Throughout his years in the industry, Alex Cox, an English writer-director, has not only proven his loyalty and integrity to cult cinema, but also his love for it. This all began in 1977, when Cox dropped out of Oxford University to study Radio, Film & TV at Bristol until graduating in 1977. Seeing difficulties in the British film scene at the time, Cox first went to Los Angeles to attend film school at UCLA in 1977. Here he produced his first film, Edge City/Sleep is for Sissies.. The same year, Cox wrote a screenplay for Repo Man, which he hoped to produce for a budget of $70,000, and began seeking funding.
Sometime after, Monkees member Michael Nesmith agreed to produce Repo Man, and convinced Universal Studios to back the project with a budget of over a million dollars. The initial cinema release was limited to Chicago, followed by Los Angeles, and was short-lived. After the success of the soundtrack album, there was enough interest in the film to earn a re-release in a single cinema in New York City, but only after becoming available on video and cable. Nevertheless, it ran for 18 months, and eventually earned $4,000,000.
Continuing his fascination with punk music, Cox’s next film was an independent feature shot in London and Los Angeles, following the career and death of bassist Sid Vicious and his girlfriend Nancy Spungen, initially titled Love Kills and later renamed Sid and Nancy. It was met warmly by critics and fans, though heavily criticized by some, including Pistols’ frontman John Lydon, for its inaccuracies.
After this, Cox wrote and directed Straight To Hell, a neo-western starring Joe Strummer of The Clash. The film was widely panned critically, but was successful in Japan and retains a cult following.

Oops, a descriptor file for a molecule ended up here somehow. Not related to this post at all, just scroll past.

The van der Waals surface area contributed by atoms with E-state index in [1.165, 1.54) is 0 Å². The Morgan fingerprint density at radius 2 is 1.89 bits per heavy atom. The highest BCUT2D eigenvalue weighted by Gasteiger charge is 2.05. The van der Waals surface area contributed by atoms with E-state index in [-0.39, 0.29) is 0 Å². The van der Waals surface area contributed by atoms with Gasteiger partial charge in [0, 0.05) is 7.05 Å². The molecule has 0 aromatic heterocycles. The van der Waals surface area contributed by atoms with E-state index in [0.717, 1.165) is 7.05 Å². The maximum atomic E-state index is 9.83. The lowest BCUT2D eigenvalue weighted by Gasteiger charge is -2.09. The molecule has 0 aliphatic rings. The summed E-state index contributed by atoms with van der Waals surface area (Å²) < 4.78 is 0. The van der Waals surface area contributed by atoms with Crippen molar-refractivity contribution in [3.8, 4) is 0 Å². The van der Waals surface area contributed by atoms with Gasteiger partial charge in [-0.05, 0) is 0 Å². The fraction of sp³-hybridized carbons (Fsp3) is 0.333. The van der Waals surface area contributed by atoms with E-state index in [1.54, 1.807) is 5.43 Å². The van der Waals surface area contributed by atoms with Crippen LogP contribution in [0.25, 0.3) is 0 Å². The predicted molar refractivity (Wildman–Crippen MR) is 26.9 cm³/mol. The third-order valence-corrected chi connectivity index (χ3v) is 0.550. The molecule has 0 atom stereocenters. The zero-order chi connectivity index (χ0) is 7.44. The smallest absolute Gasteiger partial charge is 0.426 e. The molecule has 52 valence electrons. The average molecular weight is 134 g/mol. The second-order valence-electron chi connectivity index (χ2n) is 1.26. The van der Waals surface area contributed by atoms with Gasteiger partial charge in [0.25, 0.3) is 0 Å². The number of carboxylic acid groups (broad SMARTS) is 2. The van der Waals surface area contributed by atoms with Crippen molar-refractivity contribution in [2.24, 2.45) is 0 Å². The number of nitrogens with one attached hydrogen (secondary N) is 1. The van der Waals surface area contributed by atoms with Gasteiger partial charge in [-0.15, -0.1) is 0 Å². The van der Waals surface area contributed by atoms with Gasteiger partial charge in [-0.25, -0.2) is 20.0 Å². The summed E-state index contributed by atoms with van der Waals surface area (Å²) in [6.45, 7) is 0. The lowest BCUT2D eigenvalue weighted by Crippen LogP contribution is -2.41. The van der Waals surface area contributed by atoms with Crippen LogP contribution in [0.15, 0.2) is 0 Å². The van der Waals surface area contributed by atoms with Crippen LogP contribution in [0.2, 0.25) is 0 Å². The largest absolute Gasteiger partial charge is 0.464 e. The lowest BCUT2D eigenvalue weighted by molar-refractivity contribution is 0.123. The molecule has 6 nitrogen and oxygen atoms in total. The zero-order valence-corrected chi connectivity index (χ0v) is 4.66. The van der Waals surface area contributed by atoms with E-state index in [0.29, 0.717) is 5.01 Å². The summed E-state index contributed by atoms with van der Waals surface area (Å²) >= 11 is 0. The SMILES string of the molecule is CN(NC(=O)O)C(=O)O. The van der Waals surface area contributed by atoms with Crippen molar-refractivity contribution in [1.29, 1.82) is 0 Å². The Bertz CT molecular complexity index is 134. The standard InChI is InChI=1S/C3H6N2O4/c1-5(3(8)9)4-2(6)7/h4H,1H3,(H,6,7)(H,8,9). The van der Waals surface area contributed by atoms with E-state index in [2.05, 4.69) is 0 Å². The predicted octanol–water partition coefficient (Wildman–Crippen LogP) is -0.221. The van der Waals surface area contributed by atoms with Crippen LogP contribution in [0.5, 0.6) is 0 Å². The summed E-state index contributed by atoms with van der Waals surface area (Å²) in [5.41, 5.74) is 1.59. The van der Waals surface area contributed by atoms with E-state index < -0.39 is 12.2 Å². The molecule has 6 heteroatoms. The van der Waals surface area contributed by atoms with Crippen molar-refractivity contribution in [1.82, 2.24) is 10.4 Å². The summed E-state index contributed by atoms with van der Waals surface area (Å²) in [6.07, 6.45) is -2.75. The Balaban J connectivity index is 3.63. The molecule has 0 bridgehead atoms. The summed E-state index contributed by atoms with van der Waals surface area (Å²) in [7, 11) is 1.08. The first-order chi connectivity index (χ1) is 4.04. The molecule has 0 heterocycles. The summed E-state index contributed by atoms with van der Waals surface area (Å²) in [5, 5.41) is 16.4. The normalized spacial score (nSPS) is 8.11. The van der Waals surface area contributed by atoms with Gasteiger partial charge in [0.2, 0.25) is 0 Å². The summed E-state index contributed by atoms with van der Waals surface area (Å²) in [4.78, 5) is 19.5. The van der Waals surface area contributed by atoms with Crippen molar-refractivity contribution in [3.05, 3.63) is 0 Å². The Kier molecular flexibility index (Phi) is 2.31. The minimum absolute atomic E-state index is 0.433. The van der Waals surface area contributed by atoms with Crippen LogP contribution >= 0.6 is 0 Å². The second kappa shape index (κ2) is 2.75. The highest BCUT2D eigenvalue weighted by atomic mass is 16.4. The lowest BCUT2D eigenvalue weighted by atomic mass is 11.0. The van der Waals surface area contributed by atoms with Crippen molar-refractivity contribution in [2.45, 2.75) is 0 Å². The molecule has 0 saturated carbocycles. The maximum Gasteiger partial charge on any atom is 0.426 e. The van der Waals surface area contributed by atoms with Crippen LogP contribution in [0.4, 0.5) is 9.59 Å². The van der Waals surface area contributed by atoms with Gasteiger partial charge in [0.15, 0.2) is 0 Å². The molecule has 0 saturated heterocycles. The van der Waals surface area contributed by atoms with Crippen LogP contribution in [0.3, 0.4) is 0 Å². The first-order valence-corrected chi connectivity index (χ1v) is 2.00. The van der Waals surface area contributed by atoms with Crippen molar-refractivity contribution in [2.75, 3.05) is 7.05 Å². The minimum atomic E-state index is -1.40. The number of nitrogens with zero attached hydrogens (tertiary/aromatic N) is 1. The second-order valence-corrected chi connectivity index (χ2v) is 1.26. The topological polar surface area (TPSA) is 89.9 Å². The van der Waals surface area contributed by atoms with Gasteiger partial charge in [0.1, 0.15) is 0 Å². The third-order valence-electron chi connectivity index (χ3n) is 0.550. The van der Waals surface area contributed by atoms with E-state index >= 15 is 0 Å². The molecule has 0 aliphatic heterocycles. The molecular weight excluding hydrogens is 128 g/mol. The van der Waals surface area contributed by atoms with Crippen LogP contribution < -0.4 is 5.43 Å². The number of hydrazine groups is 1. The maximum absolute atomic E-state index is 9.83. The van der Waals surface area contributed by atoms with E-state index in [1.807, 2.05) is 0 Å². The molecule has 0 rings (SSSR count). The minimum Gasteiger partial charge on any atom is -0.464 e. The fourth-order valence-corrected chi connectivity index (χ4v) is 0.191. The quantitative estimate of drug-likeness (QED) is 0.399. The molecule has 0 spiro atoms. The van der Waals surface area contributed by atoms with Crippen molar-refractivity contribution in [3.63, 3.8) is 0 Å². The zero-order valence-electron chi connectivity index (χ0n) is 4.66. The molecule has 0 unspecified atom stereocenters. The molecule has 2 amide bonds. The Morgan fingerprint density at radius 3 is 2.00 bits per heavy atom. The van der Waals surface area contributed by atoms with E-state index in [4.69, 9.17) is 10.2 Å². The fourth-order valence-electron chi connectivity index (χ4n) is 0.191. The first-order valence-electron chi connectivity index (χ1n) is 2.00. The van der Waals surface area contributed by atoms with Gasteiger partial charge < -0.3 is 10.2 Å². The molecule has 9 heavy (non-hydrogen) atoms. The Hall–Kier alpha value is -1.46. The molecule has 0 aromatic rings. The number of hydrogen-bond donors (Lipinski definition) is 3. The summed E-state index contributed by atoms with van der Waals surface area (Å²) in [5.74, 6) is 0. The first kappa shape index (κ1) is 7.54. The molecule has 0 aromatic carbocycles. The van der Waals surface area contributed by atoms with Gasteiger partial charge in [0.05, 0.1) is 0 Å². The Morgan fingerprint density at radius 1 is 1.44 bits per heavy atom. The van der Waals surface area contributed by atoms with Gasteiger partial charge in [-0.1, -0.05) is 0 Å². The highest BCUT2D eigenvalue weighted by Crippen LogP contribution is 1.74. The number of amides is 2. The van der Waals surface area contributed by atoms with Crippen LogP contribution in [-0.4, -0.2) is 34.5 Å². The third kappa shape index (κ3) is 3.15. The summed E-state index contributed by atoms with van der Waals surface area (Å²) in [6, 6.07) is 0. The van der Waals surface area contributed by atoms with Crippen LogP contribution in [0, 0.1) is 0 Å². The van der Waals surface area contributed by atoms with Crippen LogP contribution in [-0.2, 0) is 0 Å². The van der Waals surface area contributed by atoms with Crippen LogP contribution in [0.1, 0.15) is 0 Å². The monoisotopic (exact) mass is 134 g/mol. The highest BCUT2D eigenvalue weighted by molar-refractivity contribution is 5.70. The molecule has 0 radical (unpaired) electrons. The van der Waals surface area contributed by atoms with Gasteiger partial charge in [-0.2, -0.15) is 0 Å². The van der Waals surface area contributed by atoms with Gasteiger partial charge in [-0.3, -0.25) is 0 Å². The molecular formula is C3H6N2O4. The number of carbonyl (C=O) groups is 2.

On his next film, Cox’s “Walker” followed the life of William Walker, set against a back drop of anachronisms that drew parallels between the story and modern American intervention in the area. The $6,000,000 production was backed by Universal, but the completed film was too political and too violent for the studio’s tastes, and the film went without promotion. When Walker failed to perform at the box office, it ended the director’s involvement with Hollywood studios, and led to a period of several years in which Cox would not direct a single film. Despite this, Cox and some critics maintain that it is his best film.
After this, Alex struggled to find work in America, and stopped writing/directing big budget films. Since then, he has written+directed many internationally funded films including Highway Patrolman, Searchers 2.0, Death And The Compass, Repo Chick and the cult classic Three Buisnessmen. Although, In 1998, Cox co-wrote “Fear And Loathing In Las Vegas” with Terry Gilliam, who also directed the film.
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